In this final part of the investment risk series, we look at the legal risks facing a company.
We had previously covered other aspects of risks in the first five parts of this series, and you can find the respective links below.
Part 1 – Management risks
Part 2 – Industry and competitive moat risks
Part 3 – Political risks
Part 4 – Economic risks
Part 5 – Social risks
Note that all the different categories of risks stated above should be looked at holistically for a company and industry to build a picture of whether the company makes for a safe investment, or not.
1. Are there numerous legal restrictions affecting the company and the way it operates?
If a company is hampered by legal restrictions, this will severely impact its business prospects.
To give an example, a company that intends to sell its product in a new region or territory may be subject to a different set of laws compared to its home country.
You should find out if the company may be subject to laws which prevent it from operating normally.
These may include price ceilings (i.e. inability to raise prices), licensing requirements, product exclusions or legal restrictions on distribution, among others.
2. Is the company currently a defendant in any lawsuits in which the outcome may result in a significant financial or reputational loss?
The annual report of the company should include notes on any existing litigations or lawsuits.
You should check for such events as they can have a material impact on the company’s operations.
The disclosure will normally explain the company’s legal stand and assign a probability of winning or losing the case.
Investors should also take note of the implications or ramifications of losing a lawsuit on the company’s financial position and reputation.
Some cases may result in negligible financial impact but may result in huge reputational damage.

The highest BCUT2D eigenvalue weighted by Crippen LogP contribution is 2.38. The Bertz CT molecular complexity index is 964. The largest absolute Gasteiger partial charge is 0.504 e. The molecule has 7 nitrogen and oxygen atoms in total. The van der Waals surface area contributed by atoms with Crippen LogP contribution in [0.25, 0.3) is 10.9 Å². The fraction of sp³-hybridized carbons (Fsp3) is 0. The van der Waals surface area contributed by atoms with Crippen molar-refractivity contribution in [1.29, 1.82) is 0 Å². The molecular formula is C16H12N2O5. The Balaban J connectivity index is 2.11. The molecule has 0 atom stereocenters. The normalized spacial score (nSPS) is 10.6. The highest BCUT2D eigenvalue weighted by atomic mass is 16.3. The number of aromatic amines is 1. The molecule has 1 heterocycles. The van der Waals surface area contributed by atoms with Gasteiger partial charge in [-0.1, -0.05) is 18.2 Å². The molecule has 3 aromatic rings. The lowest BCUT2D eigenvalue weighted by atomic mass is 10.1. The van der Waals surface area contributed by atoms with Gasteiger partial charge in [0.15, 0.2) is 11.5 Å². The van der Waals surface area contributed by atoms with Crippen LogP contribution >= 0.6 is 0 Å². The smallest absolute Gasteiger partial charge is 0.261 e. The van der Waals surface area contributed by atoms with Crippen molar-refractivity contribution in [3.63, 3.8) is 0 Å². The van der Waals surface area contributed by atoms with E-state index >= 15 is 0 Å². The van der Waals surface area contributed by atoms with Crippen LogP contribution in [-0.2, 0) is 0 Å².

Such a hit to its reputation could result in the company losing future business if potential clients started avoiding the company and switched to its competitors instead.
In other instances, a lawsuit may result in a hefty fine or settlement that may severely cripple the company’s finances.
3. Is the company in an industry which is subject to numerous legal suits and warranty claims (e.g. tobacco, pharmaceutical etc.)?
Finally, you should check if the company exists in an industry which may be subject to frequent lawsuits, litigation or legal disputes.
Some well-known examples would be tobacco (due to cigarettes’ adverse health effects) and pharmaceuticals (as this involves patients’ health and lives).
Other industries which in recent years have been subject to increased legal scrutiny include the social media industry.
Allegations of spying, and tampering with elections and fake news have been rife and have caused considerable reputational damage to companies such as Meta Platforms (NASDAQ: META).
Companies that breach regulations may be heavily sanctioned or fined.
The banking industry is also subject to more legal suits by the central banks as some are accused of unethical practices or had committed fraud, with a recent example being the LIBOR scandal.
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Disclaimer: Royston Yang owns shares of Meta Platforms.